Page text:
Juliet Walker: Free v. Open Access

Recent changes to the BMJ’s copyright licence and the information it includes in research articles means that they can be formally listed as open access articles in PubMed Central and other repositories. So should we change the labels of open access research articles on our website from “free” to “open access”?

The term “open access” implies much more than just “free”. According to the Wellcome Trust, articles to be listed as open access must be freely available immediately, and publishers must also allow for their free reuse. This means that articles can be copied, distributed, displayed, performed and modified into derivative works by any user.

For institutions that provide the funding to make an article open access, it is important that all these criteria are met. However, users are probably more interested in knowing whether they can freely access the article, and the word “free” conveys this more clearly.

Peter Suber has made the issue of defining open access the subject of his extensive open access newsletter. He believes that the meaning of open access has become confused because it refers to two different things: the removal of price barriers and the removal of permission barriers. A journal or repository can refer to itself as open access if only one of these criteria is fulfilled, hence the confusion. Suber has suggested the adoption of the terms “libre” and “gratis” to clarify precisely which type of open access we mean. “Gratis” would be used to mean removal of price barriers and “libre” would mean the removal of both price and permission barriers.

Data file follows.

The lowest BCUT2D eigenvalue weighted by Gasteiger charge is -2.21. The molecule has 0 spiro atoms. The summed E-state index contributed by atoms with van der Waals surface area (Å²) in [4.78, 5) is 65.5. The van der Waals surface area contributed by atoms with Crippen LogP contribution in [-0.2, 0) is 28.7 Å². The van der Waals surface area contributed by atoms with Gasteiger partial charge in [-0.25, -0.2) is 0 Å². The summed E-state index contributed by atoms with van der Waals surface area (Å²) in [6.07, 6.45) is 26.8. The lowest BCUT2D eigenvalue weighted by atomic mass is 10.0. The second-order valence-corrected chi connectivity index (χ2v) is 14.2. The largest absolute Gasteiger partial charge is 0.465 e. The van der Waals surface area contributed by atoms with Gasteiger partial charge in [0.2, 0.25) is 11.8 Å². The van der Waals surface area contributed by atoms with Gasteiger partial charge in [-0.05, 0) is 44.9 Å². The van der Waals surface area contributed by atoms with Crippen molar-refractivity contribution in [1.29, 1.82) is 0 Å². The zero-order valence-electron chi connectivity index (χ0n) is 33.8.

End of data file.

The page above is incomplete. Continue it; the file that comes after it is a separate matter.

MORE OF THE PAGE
Whether these terms catch on remains to be seen, but what is clear is that open access needs to be more clearly defined. Authors and readers won’t know what to expect from an open access journal until they know exactly what the term means. Once they have reached that happy state we will be able to use the term “open access” rather than simply “free” on our website

Juliet Walker is editorial intern, BMJ.